Poliomyelitis is a life-threatening acute paralytic disease caused by Poliovirus (PV). In the present study, the immunostatus of polio-vaccinated children and young adults (1 to 21 years old) living in Jeddah, Saudi Arabia was investigated to ascertain their extent of protection against the virus. Children were categorized in three groups: (A) Immunocompetent: Group I: Vaccinated by IPV at first and, Group II- Vaccinated by OPV at first; (B) Immunocompromised: Tuberculosis (T.B), diabetes, AIDS, congenital immunodeficiency; and (C) Control group: healthy children vaccinated at a private hospital in Jeddah- IMC hospital. Blood samples (692) were collected from the children admitted to Hospital children wards of King Abdulaziz University Hospital-KAUH (Government), and International Medical Center Hospital-IMC (Private) in Jeddah City, for routine medical examination checkup, during a 24-month period, from January 2015 to December 2016. A total of 228 (32.95%) were Saudis and 464 (67.05%) were non-Saudi individuals. The number of samples found to be negative for polio immunoglobulin G (IgG) and were considered as non-immune children was 72 (10.4%) while the overall immune responders were 584 (84.4%). 36 (5.2%) were low positive and their immunity against polio infection was doubtful. Non-Saudi seronegative subjects varied from 28 (6.03%) Yemani, 24 (5.17%) Somalian, 8 (1.72%) Afghani, 4 (0.86%) Indians, 3 (0.65%) Chadian, 2 (0.43%) Pakistanis; to 2 (0.43%) Nigerians. Based on the present data, we recommend higher vaccination coverage and sensitive surveillance investigation in polio-free countries. Evaluation of vaccination programmes should be carried out for the early detection of immune negative and disease-susceptible individuals.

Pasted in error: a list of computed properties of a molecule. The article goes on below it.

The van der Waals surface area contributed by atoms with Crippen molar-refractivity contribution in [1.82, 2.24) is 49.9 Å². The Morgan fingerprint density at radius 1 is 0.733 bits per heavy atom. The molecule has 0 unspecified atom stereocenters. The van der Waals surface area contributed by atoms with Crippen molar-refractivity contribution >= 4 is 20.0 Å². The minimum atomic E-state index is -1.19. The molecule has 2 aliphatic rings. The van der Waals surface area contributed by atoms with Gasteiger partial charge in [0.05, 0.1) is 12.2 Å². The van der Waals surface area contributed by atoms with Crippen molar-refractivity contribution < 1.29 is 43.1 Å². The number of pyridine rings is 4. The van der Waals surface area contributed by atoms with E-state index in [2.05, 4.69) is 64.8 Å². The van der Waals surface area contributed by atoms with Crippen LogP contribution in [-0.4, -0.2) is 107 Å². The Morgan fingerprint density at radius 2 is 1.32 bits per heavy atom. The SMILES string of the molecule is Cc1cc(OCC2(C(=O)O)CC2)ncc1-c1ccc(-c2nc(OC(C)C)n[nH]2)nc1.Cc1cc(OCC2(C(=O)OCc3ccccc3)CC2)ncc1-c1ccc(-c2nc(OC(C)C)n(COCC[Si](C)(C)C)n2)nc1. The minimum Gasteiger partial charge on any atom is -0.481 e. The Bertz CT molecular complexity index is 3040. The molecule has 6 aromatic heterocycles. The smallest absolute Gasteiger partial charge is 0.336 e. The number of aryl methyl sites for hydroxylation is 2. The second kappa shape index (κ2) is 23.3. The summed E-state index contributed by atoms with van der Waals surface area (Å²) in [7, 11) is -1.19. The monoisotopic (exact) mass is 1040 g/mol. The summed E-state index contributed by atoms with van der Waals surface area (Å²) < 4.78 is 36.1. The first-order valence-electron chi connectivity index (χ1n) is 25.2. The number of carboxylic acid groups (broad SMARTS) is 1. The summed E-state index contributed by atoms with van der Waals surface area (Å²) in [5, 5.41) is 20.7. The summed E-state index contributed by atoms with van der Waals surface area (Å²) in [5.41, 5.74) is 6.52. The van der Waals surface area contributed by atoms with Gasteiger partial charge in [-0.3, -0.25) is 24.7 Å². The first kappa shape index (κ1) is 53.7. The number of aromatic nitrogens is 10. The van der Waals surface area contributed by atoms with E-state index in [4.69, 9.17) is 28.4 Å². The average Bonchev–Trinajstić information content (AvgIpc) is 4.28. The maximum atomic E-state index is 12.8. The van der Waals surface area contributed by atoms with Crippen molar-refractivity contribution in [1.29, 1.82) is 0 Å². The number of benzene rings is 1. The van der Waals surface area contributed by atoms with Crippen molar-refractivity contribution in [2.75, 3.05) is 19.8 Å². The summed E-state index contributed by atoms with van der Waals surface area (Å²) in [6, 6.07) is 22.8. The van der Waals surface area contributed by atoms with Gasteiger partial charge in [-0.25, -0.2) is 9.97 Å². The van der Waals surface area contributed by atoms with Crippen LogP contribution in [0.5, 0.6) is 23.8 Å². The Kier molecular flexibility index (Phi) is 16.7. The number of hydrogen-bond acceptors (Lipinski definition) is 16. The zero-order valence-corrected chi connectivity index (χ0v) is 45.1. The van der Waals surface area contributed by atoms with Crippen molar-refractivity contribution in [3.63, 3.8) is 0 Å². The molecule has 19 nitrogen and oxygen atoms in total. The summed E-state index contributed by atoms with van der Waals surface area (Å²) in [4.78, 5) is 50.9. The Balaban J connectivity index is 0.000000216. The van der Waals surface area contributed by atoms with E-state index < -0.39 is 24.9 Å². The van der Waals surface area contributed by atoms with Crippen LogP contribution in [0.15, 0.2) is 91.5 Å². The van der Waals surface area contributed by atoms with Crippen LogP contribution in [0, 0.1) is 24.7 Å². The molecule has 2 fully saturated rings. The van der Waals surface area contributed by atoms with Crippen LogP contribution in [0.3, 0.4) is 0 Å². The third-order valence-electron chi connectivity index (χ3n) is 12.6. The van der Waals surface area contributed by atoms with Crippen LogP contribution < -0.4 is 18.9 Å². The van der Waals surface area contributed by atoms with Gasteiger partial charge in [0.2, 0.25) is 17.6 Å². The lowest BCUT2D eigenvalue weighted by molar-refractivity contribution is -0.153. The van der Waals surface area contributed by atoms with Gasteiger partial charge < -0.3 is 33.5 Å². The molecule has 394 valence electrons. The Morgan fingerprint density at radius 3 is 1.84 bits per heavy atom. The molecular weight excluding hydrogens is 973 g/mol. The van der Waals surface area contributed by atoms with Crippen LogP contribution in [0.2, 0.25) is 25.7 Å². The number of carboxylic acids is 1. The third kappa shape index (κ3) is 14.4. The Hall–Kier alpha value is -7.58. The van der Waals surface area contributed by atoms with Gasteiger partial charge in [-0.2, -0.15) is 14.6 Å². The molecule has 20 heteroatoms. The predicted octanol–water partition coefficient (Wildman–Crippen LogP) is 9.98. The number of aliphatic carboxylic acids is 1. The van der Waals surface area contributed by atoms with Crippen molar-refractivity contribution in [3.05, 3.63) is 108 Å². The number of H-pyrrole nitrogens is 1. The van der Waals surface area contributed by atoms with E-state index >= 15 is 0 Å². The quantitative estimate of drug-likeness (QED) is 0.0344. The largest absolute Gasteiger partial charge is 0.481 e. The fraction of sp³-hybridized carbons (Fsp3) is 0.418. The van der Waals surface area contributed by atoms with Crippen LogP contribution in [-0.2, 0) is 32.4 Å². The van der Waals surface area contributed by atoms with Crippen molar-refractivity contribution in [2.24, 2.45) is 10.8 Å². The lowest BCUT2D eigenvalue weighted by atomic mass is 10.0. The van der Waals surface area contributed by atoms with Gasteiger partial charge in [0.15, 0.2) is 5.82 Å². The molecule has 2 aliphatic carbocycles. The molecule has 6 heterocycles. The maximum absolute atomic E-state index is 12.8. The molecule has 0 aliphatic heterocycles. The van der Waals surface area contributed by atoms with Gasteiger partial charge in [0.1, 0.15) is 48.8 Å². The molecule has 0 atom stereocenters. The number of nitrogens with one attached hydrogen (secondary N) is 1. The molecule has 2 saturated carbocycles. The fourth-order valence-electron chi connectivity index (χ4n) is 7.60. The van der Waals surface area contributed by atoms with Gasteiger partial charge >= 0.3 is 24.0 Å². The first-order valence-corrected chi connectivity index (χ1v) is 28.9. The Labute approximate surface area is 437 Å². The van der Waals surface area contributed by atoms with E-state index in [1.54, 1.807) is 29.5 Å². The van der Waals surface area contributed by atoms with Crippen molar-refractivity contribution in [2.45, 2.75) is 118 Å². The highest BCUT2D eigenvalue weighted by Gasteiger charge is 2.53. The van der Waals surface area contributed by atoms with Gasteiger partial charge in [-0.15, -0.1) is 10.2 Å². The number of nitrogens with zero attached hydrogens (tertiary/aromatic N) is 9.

Key words: Poliomyelitis, poliovirus vaccination, seronegative, immunization, immune response.
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